Wednesday, 30 Jan 2013

Written by Daniel Lichman

Parashat Yitro, which include s the highest moment of the Torah, revelation at Sinai, begins with the simple act of listening: Vayishma yitro: ‘And Jethro heard all that God did when the Eternal brought Israel out from Egypt.’

What is it telling us about this act of hearing and the parallel process of being heard?

Jethro’s hearing of the narrative of the Exodus has a profound effect on him. This priest of another god rejoices in, and blesses, the God of Israel.

The Midrash presents Jethro as something of a spiritual searcher – he had worshipped before every idol possible and then it was vayishma, hearing – not experiencing, seeing or worshipping – but hearing a story that brought him on his way to Moses and to becoming, according to rabbinic tradition, the first proselyte.

In Jethro’s hearing we discover that the narrative of the Exodus works: it is effective at motivating and inspiring even those who were not present: which of course was the whole point.

Throughout the Exodus narrative the text reflects not just on the events themselves but on how the events will be told. Consideration of how the events will be recounted seems to cause them to unfold in the way that they do.

Earlier in the book of Exodus, the counter-intuitive and morally repugnant moments when God deliberately hardens Pharaoh’s heart are explained as being so ‘…that you may recount in the hearing of your children and grandchildren…in order that you may know that I am the Eternal’ (10:1-2). The recounting of the story by Moses inspires Jethro, who hears it long before there can be future generations to tell it to: as Jethro blesses the Eternal we know that the narrative has fulfilled its goal.

Whilst Jethro has narrative to inspire him, the Israelites only have experience. We might think that experience of God’s wonders would be even more powerful, convincing and motivating than hearing a story about them but it seems that the opposite is the case: the fear, doubt and uncertainty that come at different points during the experience remain.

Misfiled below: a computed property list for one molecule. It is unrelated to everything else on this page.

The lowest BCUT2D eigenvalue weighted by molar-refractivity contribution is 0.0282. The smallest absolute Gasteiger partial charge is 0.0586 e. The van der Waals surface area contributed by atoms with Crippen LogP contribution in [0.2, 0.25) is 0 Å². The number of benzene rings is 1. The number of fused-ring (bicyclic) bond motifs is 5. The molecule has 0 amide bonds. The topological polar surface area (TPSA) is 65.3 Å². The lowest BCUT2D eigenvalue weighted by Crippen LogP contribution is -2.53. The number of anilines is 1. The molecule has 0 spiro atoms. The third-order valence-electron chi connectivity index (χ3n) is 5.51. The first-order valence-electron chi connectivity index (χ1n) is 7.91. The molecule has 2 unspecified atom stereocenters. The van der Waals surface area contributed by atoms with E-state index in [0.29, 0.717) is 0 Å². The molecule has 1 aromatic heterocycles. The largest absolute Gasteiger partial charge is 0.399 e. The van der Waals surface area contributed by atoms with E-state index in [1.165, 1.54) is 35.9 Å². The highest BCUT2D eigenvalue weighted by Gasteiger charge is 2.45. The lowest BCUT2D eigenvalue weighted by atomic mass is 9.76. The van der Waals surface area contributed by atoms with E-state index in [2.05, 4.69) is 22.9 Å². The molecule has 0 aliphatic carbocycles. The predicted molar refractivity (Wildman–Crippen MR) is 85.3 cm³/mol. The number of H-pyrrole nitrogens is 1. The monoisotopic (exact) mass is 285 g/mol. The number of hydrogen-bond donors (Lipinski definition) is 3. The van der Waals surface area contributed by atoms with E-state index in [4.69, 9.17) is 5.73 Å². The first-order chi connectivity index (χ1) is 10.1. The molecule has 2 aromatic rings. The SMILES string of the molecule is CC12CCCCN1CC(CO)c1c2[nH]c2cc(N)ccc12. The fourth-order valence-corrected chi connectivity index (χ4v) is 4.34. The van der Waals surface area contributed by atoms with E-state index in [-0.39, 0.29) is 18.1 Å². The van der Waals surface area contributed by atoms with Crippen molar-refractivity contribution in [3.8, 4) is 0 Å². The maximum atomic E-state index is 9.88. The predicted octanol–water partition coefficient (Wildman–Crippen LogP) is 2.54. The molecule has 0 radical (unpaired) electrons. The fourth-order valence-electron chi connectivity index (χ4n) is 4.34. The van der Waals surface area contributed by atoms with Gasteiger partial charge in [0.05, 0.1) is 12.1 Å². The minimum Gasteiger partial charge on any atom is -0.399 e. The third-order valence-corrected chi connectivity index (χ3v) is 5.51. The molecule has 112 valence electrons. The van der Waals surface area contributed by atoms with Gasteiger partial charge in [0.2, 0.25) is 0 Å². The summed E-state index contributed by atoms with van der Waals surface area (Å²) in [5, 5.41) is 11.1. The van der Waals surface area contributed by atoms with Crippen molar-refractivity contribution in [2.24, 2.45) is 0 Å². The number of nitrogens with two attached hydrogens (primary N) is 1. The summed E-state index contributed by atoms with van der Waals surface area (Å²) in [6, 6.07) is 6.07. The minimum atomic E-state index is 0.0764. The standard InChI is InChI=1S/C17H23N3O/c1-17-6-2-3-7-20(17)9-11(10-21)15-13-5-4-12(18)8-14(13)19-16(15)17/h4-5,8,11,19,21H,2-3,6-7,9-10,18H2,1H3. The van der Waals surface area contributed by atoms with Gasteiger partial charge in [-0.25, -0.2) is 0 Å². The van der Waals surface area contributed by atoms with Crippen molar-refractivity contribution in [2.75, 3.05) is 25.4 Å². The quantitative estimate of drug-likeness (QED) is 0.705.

This is seen famously in the episode of the Golden Calf. The faith that one would think the Israelites have in God after experiencing his wonders, is absent. They, who experienced God, seem unable to trust in God. We can see it too in our portion in a different way.

Some midrashic readings understand the Jethro episode to take place chronologically after the revelation at Sinai (bZevachim 116a). This explains Moses’ role as a magistrate adjudicating the cases of the people according to revealed law and in moments of uncertainty in consultation with God.

Jethro sees this system and is shocked. In putting revealed law into practice, Moses, who experienced revelation directly, is unable to reflect on and change what he is doing. Jethro says to him ‘The thing you are doing is not right! You will surely wear yourself out, and these people as well.’ (18:17-18) Jethro goes on to suggest a full re-structure of the Israelite judicial system.

Jethro, having listened to the story of the Israelites, is able to act from inside the Israelite narrative, yet not be rendered inert by living the experience the narrative describes. Instead he is able to help them profoundly change how they do things.

Jethro here embodies the redemptive power of a narrative to counter the inertia and loneliness that can be felt in our extreme experiences.

Here in Parashat Yitro, after a series of powerful experiences, Jethro is inspired by Moses’ story and then is able to help Moses by offering his own insights. As we begin to talk about significant occurrences and difficult experiences in our lives we can rely on others to offer us support and insights from their reflections on our stories. With time we can derive resilience, motivation and enrichment from the recounting of our own stories.

Caught up in moments of emotion arising from experiences, the Torah reminds us to make a narrative of them; to find ways to tell and retell our stories to others and ourselves in order to find the inspiration that is inside them.

Daniel Lichman
January 2013

The views expressed in this D’var Torah do not necessarily reflect the position of Leo Baeck College.